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How To......Cardioid Sub Arrays

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kevinmcdonough View Drop Down
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    Posted: 17 April 2009 at 9:34pm
Hey

With all the talk of Rog’s Delta Array and the general idea of Cardioid sub arrays I thought it would be good to type up a quick tutorial on the basics of the theory of this technique and how to set it up in the real world, partly for all you good folks but partly for myself as well, as I’ve always found it a great test of your own knowledge if you can explain it to other people successfully.

As a quick introduction for people who don’t know what I’m talking about, the idea of a cardioid sub array is simply to set the subs up in a particular way so as to be able to control the direction of the bass output of your speakers (which is usually omni directional). You use the fact that when sound waves meet out of phase they cancel to create a null of energy behind the subs. You minimise the backwash of sound from the subwoofers and help to stop it travelling towards the stage, which makes your life easier when you have vinyl decks or open mics or anything else that is prone to feedback, and if done properly you can also harness this normally rear firing energy and use it our front.

Most of my knowledge comes from a couple of threads on the PSW forums (Pro Sound Web) which i’ll link at the end, and on there you can see nice MAPP diagrams and people who have actually set these up and taken real life measurements so it all definitely works.

Also note that as Rog reminds us in the other thread, this is all just theory, dealing with a “perfect” subwoofer and “perfect” conditions. In real life subwoofers aren’t perfect point sources and they have ports and group delay and lots of other nice real life issues so the calculations below should be used as a guide, and then when you actually set this all up you should play around with things a little to get the best settings for your particular set up.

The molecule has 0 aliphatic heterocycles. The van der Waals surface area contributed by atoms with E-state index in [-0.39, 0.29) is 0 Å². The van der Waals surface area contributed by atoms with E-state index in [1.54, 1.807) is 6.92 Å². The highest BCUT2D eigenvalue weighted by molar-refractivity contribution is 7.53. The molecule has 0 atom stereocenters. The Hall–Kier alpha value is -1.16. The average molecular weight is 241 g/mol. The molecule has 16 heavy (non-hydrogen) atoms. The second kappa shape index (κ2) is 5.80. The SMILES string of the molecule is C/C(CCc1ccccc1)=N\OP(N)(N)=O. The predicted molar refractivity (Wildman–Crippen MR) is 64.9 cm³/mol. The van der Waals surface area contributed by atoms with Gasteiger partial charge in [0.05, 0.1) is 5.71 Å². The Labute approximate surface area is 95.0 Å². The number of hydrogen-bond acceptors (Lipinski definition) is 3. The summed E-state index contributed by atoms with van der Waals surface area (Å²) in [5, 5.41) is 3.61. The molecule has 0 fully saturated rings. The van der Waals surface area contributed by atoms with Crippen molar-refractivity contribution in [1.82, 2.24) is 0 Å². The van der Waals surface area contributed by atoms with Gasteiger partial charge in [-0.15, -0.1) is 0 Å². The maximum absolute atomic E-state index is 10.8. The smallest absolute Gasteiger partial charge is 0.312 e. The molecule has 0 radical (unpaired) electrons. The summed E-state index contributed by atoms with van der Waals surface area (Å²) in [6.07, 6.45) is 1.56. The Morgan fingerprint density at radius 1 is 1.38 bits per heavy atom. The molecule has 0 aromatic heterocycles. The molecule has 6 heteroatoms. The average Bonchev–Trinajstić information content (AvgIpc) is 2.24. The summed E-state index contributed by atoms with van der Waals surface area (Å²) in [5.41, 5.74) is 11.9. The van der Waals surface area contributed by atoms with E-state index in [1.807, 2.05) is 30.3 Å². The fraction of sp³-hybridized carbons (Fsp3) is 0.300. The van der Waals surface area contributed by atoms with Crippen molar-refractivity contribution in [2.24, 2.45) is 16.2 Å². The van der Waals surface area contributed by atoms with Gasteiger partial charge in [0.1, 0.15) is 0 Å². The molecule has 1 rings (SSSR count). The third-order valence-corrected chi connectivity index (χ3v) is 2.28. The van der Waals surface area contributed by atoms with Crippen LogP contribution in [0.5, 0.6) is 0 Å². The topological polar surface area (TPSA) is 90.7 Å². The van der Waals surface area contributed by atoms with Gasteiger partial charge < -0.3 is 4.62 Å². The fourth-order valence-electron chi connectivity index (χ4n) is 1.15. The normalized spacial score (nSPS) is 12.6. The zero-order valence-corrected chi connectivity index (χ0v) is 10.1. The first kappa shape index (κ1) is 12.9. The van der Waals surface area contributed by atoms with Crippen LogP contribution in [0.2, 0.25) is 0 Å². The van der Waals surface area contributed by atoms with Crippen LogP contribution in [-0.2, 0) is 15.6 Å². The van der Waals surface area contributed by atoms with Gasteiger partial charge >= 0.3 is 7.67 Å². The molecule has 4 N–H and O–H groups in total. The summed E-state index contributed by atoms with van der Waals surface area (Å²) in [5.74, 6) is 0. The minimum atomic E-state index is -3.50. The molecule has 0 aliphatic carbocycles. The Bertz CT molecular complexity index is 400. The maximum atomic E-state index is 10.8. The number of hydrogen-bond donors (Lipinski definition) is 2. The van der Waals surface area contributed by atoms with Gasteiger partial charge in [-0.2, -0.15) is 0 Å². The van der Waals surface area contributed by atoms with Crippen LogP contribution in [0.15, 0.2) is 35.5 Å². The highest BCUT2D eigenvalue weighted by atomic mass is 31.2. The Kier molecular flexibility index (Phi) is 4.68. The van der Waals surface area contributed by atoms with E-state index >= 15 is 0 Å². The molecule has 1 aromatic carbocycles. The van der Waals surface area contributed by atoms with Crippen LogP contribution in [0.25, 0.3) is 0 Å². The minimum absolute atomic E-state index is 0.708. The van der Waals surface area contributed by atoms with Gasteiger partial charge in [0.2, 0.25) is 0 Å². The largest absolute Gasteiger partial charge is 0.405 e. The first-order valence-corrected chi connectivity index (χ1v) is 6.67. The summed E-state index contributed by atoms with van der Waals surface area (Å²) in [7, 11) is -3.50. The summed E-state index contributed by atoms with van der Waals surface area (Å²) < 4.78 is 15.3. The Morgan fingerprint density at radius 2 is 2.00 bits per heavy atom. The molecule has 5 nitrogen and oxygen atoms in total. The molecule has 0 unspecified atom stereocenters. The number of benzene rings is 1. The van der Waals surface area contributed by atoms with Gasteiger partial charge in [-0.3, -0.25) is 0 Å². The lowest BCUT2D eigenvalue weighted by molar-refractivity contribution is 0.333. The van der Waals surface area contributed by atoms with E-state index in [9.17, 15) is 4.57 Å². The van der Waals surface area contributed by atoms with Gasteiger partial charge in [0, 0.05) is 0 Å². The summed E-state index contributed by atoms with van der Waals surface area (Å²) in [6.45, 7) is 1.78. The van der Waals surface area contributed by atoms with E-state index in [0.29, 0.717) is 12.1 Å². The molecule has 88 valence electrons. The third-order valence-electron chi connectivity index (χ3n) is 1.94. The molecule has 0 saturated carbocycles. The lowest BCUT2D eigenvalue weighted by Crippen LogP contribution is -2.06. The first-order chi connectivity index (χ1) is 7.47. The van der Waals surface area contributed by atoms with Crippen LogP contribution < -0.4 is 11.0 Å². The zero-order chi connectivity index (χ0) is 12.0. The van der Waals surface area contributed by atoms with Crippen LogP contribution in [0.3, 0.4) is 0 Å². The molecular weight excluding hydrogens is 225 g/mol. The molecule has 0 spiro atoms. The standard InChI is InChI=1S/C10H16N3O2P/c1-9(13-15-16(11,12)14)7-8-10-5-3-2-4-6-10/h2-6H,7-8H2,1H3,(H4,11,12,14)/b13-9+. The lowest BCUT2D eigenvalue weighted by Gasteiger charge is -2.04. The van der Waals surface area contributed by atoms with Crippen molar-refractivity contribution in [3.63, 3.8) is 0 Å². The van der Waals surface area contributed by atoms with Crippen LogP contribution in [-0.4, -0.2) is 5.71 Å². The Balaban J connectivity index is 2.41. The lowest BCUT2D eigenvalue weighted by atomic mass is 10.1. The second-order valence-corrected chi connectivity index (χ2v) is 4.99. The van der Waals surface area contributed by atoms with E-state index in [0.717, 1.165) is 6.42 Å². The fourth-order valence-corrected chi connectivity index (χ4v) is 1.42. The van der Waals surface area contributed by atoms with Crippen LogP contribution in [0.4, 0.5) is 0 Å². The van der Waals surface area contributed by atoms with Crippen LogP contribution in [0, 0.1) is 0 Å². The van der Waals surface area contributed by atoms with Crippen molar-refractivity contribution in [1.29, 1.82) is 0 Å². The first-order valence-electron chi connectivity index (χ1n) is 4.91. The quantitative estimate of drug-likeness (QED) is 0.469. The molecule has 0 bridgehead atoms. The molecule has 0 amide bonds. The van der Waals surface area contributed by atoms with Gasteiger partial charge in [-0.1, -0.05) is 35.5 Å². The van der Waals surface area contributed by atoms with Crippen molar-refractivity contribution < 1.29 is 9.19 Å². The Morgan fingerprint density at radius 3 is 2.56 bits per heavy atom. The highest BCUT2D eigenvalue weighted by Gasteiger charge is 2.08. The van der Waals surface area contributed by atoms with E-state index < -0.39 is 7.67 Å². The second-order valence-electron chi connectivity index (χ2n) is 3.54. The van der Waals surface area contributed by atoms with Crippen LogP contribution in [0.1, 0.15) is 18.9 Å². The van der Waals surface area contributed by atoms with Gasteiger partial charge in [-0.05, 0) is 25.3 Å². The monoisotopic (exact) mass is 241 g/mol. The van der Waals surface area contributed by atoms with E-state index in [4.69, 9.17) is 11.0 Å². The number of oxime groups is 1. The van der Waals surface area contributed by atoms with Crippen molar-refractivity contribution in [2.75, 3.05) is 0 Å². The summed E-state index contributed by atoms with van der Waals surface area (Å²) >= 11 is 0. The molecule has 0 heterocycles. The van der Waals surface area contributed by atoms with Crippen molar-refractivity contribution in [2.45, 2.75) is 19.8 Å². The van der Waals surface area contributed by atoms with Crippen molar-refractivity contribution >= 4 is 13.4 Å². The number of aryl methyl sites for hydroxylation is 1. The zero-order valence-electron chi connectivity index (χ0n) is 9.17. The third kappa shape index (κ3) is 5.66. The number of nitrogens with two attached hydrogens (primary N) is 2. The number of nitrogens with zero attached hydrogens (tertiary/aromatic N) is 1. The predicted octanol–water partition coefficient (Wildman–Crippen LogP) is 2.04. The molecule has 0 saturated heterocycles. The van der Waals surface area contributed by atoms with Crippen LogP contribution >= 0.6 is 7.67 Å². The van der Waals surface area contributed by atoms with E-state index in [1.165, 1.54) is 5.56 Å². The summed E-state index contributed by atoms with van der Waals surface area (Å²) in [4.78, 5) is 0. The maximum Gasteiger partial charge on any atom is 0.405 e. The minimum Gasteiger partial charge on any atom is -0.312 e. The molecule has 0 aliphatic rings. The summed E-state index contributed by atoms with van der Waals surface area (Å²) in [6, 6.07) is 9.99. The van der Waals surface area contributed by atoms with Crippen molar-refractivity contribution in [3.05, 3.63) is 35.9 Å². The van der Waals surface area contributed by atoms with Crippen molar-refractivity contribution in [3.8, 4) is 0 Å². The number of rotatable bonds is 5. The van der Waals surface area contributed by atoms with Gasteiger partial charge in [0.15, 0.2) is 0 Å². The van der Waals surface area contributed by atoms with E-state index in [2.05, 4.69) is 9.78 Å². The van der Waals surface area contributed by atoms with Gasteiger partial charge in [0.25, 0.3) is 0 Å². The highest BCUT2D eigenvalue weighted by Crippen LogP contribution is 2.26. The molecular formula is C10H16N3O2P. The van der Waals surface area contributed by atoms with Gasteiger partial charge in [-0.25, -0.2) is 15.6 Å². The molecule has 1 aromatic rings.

OK, so the most common way to do create a Cardioid subwoofer array this is what’s known as an End Fire array (although to be honest I don’t know why, don’t really know what’s so End Fire about it LOL ).

There are a couple of basic variations on how to set it up, but the main idea is that you set up two rows of subwoofers, front and back, and you use a combination of time delay, physical distance and phase inversion to create a situation where behind the array the sound from the two rows meets destructively and cancels out, and in front on the audience side they meet in phase and combine.



Preparation

So the first step is to pick a frequency that will be the centre of your cancelation band. As we know every frequency has its own wavelength and as this trick relies on distance and delay is only properly effective across a band of frequencies, centred around whichever one you pick.  If your playing Dub, D&B, Reggae or anything else with big deep synths and lots of really low energy your gonna wanna move this down a bit, and if your playing more kicky stuff like House or Rock then you’ll wanna take that into account. Some report that you may get as much as an octave either side of the centre frequency although I don’t know if it’d effectively cover just as much as that.

So pick a frequency and work out its wavelength and also 1/2 and 1/4 of this, and also worth working out at this point what times these equate to for setting your delays later. 



Physical Set Up

So you have your frequency chosen, the next step is to set up the array. We need to create a path difference of half the wavelength of your chosen frequency, and to get our ideal conditions we will do this half with distance and half with signal delay. This means we have to set up our two rows of speakers so that there is a 1/4 wavelength physical spacing between the sound sources (drivers for front loaded or horn mouth for horns.)  This second row can also be facing forward if you like and have the space.

If your subs aren’t too deep and you can fit them in and still preserve the 1/4  wavelength spacing, you can spin the second row around and have them back to back which’ll save you a little bit of floor space.

For reflex subs I don’t think it’ll make much difference either way but for horns you will have to consider the fact that because if the nature of the horn they will already have some measure of directivity themselves. If you turn the second row around you may get away with using less in that row because the front row will be putting out less sound towards the back and the back row will be putting its full measure of sound backwards to cancel it. Some experimentation with your particular subs would help confirm this.